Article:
dr. Burry’s 2008 crisis diagnosis
no one could have predicted the housing bubble, Alan Greenspan, the former chairman of the US Federal Reserve, had once said.
“everybody missed it,” he said. but that’s not entirely correct.
there were many, for example, the likes of former RBI governor Raghuram Rajan, who had raised concerns on the bloated housing market.
another name, who not only saw the impending crisis coming but positioned himself to benefit from it, was Dr. Michael J Burry.
if you remember, Christian Bale played the role of Dr. Michael J Burry in the movie The Big Short.
the physician turned investor didn’t just see the crisis but had also begun cautioning his clients back in 2005 of a certain meltdown in the mortgage market.
Burry, who considers himself a value investor and looks to the likes of Benjamin Graham and Warren Buffett, started his hedge fund Scion Capital in 2000 and was able to make an impression very quickly.
in 2001, when the S&P500 was down 12%, Scion Capital was up 55%, as Burry was able to generate returns by shorting overvalued tech stocks.
till 2005, Burry had a consistent track record of outperforming the market, but that year he shifted his entire focus from equities to the housing market.
the first red flags for Burry emerged in 2003 when he saw mortgages being offered to subprime borrowers increasingly. these risky loans were then bundled together and passed on the market as mortgage-backed securities.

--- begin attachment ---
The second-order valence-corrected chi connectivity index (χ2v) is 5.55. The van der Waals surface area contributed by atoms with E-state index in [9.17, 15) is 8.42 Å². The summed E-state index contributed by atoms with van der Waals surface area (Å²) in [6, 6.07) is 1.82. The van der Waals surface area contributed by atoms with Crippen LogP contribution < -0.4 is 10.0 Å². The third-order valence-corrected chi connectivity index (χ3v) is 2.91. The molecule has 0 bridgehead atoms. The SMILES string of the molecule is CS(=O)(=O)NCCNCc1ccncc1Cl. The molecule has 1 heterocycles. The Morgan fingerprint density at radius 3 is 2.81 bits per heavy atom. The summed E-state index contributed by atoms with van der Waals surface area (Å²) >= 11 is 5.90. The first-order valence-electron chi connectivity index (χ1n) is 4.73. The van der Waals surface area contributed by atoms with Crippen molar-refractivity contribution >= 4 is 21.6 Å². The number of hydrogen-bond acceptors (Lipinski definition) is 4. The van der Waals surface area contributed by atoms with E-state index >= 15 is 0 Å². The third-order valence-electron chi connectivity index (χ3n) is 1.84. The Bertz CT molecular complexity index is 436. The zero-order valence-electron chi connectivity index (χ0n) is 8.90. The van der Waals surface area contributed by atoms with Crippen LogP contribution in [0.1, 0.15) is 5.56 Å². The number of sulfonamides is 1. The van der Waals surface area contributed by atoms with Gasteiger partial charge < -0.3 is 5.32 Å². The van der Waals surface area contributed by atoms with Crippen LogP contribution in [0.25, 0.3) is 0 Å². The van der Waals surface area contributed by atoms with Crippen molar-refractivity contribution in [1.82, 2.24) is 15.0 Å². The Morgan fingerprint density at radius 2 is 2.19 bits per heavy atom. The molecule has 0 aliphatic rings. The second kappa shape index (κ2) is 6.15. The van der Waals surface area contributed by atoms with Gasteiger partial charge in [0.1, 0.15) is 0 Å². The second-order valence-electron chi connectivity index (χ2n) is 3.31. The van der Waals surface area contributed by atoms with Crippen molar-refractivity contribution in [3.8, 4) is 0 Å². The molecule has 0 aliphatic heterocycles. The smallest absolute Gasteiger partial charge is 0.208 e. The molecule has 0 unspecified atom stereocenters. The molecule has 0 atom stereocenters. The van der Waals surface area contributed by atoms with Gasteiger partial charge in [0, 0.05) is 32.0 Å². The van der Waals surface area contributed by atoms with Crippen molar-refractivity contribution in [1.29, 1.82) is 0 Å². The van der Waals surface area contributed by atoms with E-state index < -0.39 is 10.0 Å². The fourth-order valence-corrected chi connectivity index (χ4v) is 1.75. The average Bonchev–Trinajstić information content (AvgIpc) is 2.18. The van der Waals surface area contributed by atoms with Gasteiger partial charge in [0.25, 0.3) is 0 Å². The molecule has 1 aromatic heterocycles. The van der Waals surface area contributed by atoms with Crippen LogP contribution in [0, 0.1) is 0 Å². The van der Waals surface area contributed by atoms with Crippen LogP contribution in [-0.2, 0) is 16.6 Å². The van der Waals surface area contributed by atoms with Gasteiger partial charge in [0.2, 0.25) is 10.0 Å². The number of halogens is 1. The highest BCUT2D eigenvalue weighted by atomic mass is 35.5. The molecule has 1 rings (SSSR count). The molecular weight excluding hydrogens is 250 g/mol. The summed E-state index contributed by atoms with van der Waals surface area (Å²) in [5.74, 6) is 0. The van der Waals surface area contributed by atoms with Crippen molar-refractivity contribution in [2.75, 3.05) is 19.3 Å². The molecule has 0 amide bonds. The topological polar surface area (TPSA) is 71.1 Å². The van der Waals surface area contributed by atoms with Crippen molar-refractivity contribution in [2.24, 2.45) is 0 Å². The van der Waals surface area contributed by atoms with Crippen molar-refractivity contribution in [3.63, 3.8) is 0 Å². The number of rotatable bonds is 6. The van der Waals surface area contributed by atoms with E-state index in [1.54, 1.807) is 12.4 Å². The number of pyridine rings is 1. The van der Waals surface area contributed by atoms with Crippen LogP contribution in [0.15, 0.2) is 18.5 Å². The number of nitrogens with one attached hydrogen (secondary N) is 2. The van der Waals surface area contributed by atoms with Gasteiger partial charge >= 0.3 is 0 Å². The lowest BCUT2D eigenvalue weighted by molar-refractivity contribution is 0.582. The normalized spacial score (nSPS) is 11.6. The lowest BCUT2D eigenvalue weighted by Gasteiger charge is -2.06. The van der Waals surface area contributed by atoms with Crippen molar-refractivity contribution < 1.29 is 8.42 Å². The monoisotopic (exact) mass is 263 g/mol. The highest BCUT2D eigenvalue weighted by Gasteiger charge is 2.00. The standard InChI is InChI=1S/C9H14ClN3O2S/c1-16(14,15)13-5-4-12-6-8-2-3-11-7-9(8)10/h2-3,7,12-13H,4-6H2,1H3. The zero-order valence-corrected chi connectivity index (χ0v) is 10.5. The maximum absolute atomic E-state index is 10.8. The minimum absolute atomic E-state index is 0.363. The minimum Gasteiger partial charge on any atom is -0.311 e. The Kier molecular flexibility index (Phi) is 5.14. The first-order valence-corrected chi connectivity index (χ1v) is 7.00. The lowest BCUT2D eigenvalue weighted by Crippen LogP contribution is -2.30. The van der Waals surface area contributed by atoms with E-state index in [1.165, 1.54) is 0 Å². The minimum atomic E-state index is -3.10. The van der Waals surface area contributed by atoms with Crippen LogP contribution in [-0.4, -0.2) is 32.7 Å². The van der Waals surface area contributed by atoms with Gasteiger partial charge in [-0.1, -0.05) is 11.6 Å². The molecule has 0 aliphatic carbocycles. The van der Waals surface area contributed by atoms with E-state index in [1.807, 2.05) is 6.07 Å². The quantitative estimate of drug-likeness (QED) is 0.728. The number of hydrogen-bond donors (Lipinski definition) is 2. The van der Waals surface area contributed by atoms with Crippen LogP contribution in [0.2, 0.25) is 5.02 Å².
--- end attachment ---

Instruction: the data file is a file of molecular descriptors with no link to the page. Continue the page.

Burry saw an opportunity in the house of cards that was being built.
by 2005, Burry was so confident of the inevitable collapse he shorted the housing market by creating a financial derivative instrument called a credit default swap. this derivative instrument was a tool against the housing market. like any insurance product, Burry had to pay a premium. it insured him against a payout in a scenario if the real estate market deteriorated.
the initial period was tough, as these premiums would affect the returns generated by Scion, which drew investor ire as well. but then came 2007, and the story started to unfold just as Burry had predicted.
Burry’s bet against the housing market earned him $100 million and $700 million to his investors.
in 2008, Burry closed the Scion Capital fund. Later in 2013, he reopened it as Scion Asset Management and since then has invested in real-world assets like water, gold, and land.
recently, Burry made the headlines when he placed a bet against Cathie Wood’s flagship ARK Innovation exchange-traded fund, which drew some backlash from Wood’s, who is heavily invested in and bullish on new-age technology firms.
Woods took to Twitter and said that while Burry made a great call on the housing bubble, he simply doesn’t understand the fundamentals that are leading to the growth in the innovation space.